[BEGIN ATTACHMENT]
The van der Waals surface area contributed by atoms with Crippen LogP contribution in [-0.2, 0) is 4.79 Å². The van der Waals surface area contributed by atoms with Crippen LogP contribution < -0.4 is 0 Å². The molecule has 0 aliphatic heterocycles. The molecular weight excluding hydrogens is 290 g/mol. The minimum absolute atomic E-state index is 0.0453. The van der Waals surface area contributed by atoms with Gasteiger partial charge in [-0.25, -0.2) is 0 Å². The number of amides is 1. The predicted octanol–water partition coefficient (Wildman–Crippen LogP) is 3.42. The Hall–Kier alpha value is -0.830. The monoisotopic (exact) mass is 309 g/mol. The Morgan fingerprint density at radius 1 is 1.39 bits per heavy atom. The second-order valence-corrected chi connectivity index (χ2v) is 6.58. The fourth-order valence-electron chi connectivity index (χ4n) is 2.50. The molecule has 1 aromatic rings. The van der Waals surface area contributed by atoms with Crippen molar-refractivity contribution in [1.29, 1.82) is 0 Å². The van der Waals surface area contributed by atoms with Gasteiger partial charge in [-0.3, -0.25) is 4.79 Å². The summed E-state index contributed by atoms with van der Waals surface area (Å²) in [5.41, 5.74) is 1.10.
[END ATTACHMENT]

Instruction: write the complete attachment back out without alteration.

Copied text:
The van der Waals surface area contributed by atoms with Crippen LogP contribution in [-0.2, 0) is 4.79 Å². The van der Waals surface area contributed by atoms with Crippen LogP contribution < -0.4 is 0 Å². The molecule has 0 aliphatic heterocycles. The molecular weight excluding hydrogens is 290 g/mol. The minimum absolute atomic E-state index is 0.0453. The van der Waals surface area contributed by atoms with Gasteiger partial charge in [-0.25, -0.2) is 0 Å². The number of amides is 1. The predicted octanol–water partition coefficient (Wildman–Crippen LogP) is 3.42. The Hall–Kier alpha value is -0.830. The monoisotopic (exact) mass is 309 g/mol. The Morgan fingerprint density at radius 1 is 1.39 bits per heavy atom. The second-order valence-corrected chi connectivity index (χ2v) is 6.58. The fourth-order valence-electron chi connectivity index (χ4n) is 2.50. The molecule has 1 aromatic rings. The van der Waals surface area contributed by atoms with Crippen molar-refractivity contribution in [1.29, 1.82) is 0 Å². The van der Waals surface area contributed by atoms with Gasteiger partial charge in [-0.3, -0.25) is 4.79 Å². The summed E-state index contributed by atoms with van der Waals surface area (Å²) in [5.41, 5.74) is 1.10.